Measuring spoons by Fred (photo from

Basic Utensils - After working my way through several vegetable peelers and surviving numerous unpleasant wooden spoon incidents (I'm convinced wooden spoons leave the nastiest splinters), I can't overemphasize the importance of having a really good set of basic tools. Peelers, can-openers, kitchen timers, graters, wooden spoons, measuring spoons, and measuring cups are the workhorses of the kitchen, so you may as well invest in good ones. And you don't have to sacrifice form for function anymore; companies like Fred offer whimsical kitchen gadgets (like the Russian Nesting Doll measuring spoons above), while others like Blomus offer sleek, stainless steel style. That being said, my drawers and cupboards are full of cheap-and-cheerful items that I'll use to death - but I'm sure I'll pay the price for my penny-pinching stubbornness in hands full of splinters.

Sunday, December 11, 2011

Eggnog Waffle French Toast

With a title like that, I'll bet many of you are scratching your heads. Is it a waffle? Is it French Toast? Is it a deliciously creamy holiday beverage?

Well, let me tell you, it's a little bit of all of those things, but what it really is is 100% deliciousness! And the best part? Eggnog Waffle French Toast lets you have all the holiday yumminess of eggnog for breakfast - with a fraction of the guilt!

A few weekends ago, Matt made a jumbo batch of waffles. This was an act of love since a) he doesn't really like waffles and b) he made a lot of them. So many, in fact, that we ended up with a freezer full. I kept forgetting about them until they literally jumped out at me the other day. I took that as a sign (a sign that we need to empty our freezer!) and began to rack my brain for other ways to serve them - and just like that, the idea for Waffle French Toast was born.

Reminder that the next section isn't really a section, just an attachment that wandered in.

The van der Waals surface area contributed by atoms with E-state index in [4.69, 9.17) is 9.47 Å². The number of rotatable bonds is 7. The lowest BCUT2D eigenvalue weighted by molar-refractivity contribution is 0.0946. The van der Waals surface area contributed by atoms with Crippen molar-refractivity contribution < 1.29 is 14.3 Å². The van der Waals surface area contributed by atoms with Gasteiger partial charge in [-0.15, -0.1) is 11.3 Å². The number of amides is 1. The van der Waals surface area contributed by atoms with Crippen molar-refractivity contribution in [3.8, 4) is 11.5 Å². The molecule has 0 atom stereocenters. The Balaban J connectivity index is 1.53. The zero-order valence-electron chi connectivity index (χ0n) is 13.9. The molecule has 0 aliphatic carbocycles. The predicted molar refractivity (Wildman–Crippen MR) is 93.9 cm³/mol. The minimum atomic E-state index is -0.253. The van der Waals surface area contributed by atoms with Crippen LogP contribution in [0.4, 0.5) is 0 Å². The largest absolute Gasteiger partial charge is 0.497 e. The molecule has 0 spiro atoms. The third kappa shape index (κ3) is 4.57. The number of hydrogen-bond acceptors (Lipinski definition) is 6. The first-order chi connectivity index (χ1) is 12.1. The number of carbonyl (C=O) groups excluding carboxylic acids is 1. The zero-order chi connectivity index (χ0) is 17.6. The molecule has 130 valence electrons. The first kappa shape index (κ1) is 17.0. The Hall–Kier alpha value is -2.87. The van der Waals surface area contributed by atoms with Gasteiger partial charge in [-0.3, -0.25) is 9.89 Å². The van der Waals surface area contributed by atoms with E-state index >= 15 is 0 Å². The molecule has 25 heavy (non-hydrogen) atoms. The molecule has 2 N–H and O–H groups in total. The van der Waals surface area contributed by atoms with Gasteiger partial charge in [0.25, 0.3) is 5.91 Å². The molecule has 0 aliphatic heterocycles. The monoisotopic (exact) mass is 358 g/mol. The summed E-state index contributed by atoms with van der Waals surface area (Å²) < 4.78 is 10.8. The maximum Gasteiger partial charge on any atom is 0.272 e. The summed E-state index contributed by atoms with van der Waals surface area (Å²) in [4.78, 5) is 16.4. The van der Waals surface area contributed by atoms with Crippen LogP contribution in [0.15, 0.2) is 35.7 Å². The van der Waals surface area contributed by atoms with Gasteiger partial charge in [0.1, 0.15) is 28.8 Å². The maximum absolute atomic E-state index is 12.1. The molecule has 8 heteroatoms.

Matt is a pancake guy, but I've always preferred waffles because their unique shape gives them optimum syrup-to-surface ratio. Unfortunately, they can sometimes be a little bland. Add in the flavor of french toast, though, and you've got the perfect breakfast: lots of syrup, lots of flavor, and even a bit of protein (from the egg) thrown in.

They're also a great blank canvas - which is where the eggnog comes in. I had originally planned to make them with milk, but since Matt came home with a surprise carton of eggnog this week, I just couldn't resist. I amped up the festive flavor with an extra pinch of nutmeg and enjoyed an awesome seasonal breakfast treat. Served with a dusting of powdered sugar and a drizzle of eggnog on top, they became an indulgence. Of course, you can swap the eggnog for milk and add any seasonings or flavors you like - the world is your waffle-shaped, french toast-flavored oyster!

Friday, December 9, 2011

A House Divided

So, I don't have a recipe for you today. I don't even have a travel post or restaurant review - but what I do have is a funny story about two goofy jackets, a legendary college rivalry, and football.

This weekend is the Army-Navy Game. It may not be the season's biggest ticket, but it's really the only weekend out of the year that Matthew and I become football fans (not counting the Super Bowl, of course, when everyone suddenly loves football). Of course, our enthusiasm for this historic match-up is not without a little bit of tension; you see, Matthew is a West Point grad and I'm a graduate of the Naval Academy.